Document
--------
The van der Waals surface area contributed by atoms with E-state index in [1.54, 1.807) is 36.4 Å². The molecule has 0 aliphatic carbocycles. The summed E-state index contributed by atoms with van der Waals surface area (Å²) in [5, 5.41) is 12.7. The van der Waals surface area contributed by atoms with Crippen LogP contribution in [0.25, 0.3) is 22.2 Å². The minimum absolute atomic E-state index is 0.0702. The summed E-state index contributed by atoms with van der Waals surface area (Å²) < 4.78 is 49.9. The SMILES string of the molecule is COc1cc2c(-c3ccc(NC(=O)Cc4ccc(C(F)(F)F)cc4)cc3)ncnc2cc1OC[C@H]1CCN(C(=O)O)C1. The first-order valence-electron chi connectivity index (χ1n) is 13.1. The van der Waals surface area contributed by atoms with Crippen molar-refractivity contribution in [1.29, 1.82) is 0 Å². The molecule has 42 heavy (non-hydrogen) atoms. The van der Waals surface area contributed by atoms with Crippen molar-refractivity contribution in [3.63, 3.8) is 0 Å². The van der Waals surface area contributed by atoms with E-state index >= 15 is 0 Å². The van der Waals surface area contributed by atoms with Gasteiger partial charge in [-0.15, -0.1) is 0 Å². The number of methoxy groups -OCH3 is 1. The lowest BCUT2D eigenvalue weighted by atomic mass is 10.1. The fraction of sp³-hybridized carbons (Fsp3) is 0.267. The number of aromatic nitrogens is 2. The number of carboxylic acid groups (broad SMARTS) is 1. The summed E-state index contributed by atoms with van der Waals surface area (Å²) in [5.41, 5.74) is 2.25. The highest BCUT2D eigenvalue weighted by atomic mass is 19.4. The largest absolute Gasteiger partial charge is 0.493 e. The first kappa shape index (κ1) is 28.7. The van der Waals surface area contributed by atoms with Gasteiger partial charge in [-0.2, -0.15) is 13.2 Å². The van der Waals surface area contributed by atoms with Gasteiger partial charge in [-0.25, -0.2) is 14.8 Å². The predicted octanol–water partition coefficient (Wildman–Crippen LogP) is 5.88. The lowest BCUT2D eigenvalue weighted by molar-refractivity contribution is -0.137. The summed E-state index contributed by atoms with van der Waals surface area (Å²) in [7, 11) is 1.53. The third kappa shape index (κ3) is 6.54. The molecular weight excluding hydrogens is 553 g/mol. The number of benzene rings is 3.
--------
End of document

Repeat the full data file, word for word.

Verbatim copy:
The van der Waals surface area contributed by atoms with E-state index in [1.54, 1.807) is 36.4 Å². The molecule has 0 aliphatic carbocycles. The summed E-state index contributed by atoms with van der Waals surface area (Å²) in [5, 5.41) is 12.7. The van der Waals surface area contributed by atoms with Crippen LogP contribution in [0.25, 0.3) is 22.2 Å². The minimum absolute atomic E-state index is 0.0702. The summed E-state index contributed by atoms with van der Waals surface area (Å²) < 4.78 is 49.9. The SMILES string of the molecule is COc1cc2c(-c3ccc(NC(=O)Cc4ccc(C(F)(F)F)cc4)cc3)ncnc2cc1OC[C@H]1CCN(C(=O)O)C1. The first-order valence-electron chi connectivity index (χ1n) is 13.1. The van der Waals surface area contributed by atoms with Crippen molar-refractivity contribution in [1.29, 1.82) is 0 Å². The molecule has 42 heavy (non-hydrogen) atoms. The van der Waals surface area contributed by atoms with Crippen molar-refractivity contribution in [3.63, 3.8) is 0 Å². The van der Waals surface area contributed by atoms with E-state index >= 15 is 0 Å². The van der Waals surface area contributed by atoms with Gasteiger partial charge in [-0.15, -0.1) is 0 Å². The number of methoxy groups -OCH3 is 1. The lowest BCUT2D eigenvalue weighted by atomic mass is 10.1. The fraction of sp³-hybridized carbons (Fsp3) is 0.267. The number of aromatic nitrogens is 2. The number of carboxylic acid groups (broad SMARTS) is 1. The summed E-state index contributed by atoms with van der Waals surface area (Å²) in [5.41, 5.74) is 2.25. The highest BCUT2D eigenvalue weighted by atomic mass is 19.4. The largest absolute Gasteiger partial charge is 0.493 e. The first kappa shape index (κ1) is 28.7. The van der Waals surface area contributed by atoms with Gasteiger partial charge in [-0.2, -0.15) is 13.2 Å². The van der Waals surface area contributed by atoms with Gasteiger partial charge in [-0.25, -0.2) is 14.8 Å². The predicted octanol–water partition coefficient (Wildman–Crippen LogP) is 5.88. The lowest BCUT2D eigenvalue weighted by molar-refractivity contribution is -0.137. The summed E-state index contributed by atoms with van der Waals surface area (Å²) in [7, 11) is 1.53. The third kappa shape index (κ3) is 6.54. The molecular weight excluding hydrogens is 553 g/mol. The number of benzene rings is 3.